The ulua was scraping the spears against the ceiling of the ledge when I reached the opening. I sunk the fingers of one hand into his eye socket and gripped the spear shaft protruding from his head with the other, and began to guide him out and up toward the surface.

He fought hardest two feet from the surface. My legs were starting to cramp and I was on the verge of blacking out. I shot out into the air, blasting the snorkel free of water, and for the first time felt the true heft of the fish, which felt like a leaden umbrella held overhead.

As I wrestled the ulua up onto the deck of my board, I heard what sounded like wind blowing through reel lines, or dogs barking. I pulled my mask off and followed the noise to a spot on the shoreline where four fishermen were jumping, yelling and pointing at me.

I grinned and raised the 45-pound trophy in a victory salute.

Then, I turned my head seaward just in time to see a 14-foot tiger shark sliding under the surface barely 50 feet away, knifing toward my board, my 65 pounds of octopus and fish, my ulua and my legs, not necessarily in that order.

A million heartbreaking thoughts and possibilities flashed into my mind, yet I had but two solutions to them all: pulling myself into the less-exposed knee-paddling position, and scuttling the ulua off the side.

I took a few pulls toward shore and said, "I'll be time catch your own dinner!" I didn't have the heart to do the "panic-paddle" in, and so from a safe distance I watched my dream fish begin to sink. He wasn't even a foot under when the tiger grabbed him and tore into the midsection. My lungs, my arms and the fishermen were screaming as I paddled away from the snapping, churning orgy.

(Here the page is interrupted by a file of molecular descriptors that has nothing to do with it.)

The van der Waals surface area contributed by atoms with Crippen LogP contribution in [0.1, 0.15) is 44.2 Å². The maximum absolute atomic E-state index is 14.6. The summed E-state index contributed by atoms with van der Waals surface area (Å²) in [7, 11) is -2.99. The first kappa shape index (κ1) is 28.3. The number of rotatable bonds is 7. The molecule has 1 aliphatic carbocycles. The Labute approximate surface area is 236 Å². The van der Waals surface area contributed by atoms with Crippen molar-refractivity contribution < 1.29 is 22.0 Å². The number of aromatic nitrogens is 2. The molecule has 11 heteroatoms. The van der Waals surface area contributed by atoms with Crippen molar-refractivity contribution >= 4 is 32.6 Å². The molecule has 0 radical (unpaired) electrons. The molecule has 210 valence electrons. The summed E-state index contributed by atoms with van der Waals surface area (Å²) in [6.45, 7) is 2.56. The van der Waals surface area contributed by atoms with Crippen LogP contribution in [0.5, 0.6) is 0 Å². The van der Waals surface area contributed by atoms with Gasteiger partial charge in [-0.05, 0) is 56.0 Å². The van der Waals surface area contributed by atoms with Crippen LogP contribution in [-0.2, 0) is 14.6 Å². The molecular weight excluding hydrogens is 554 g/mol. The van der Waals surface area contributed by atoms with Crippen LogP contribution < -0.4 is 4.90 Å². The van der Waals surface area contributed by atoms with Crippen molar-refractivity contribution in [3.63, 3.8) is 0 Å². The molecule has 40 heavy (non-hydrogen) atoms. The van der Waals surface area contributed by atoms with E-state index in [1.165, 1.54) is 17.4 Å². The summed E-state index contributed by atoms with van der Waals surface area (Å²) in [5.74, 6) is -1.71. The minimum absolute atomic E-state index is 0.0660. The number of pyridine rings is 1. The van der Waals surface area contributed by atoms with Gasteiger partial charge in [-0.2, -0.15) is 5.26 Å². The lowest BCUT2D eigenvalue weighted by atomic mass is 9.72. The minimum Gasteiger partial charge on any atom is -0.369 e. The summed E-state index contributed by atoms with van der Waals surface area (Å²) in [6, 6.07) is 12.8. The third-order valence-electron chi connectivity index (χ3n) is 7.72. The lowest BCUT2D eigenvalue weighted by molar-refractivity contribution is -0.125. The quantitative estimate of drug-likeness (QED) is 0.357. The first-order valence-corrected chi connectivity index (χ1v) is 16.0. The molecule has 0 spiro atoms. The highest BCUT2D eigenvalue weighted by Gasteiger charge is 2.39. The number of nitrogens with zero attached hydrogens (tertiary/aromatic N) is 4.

From shore the fishermen and I watched the shark finish up what could have been a mini-luau for my neighbors and me. We traded fish recipes, shark stories and other spooky stuff about Kaena. They helped clean (and eat!) the fish. Other than that 14-foot tiger shark, my day couldn't have been nicer; sharing a day's catch and making new friends.

My new friends helped me lift my VW bug and turn it toward Makaha (it had no reverse gear). I headed off to my hula class, late again.

I drove along the dirt road back to Mahaka, the sparkling afternoon sea smoldering against the rock-bound shore. In less than 30 minutes I would be back in my more land-locked world, full of Hawaiian music, dancing, and "talking story" with the girls.

But out there, under the deceptively placid surface, was a world blind to gender. Though I was taught by men, I was formed by and subjected to the rigid laws of a seemingly lawless realm that treated me and every grazing ulua or marauding shark with the same utter equanimity.

Though I was running late, I stopped along the way and picked some hinahina for my hula sisters' leis. The succulent flowers grow along the arid Kaena coast road, living on the thick sea spray. Not exactly ulua steaks, but Pua and Sweets and the girls would be stoked.

Honolulu Star Bulletin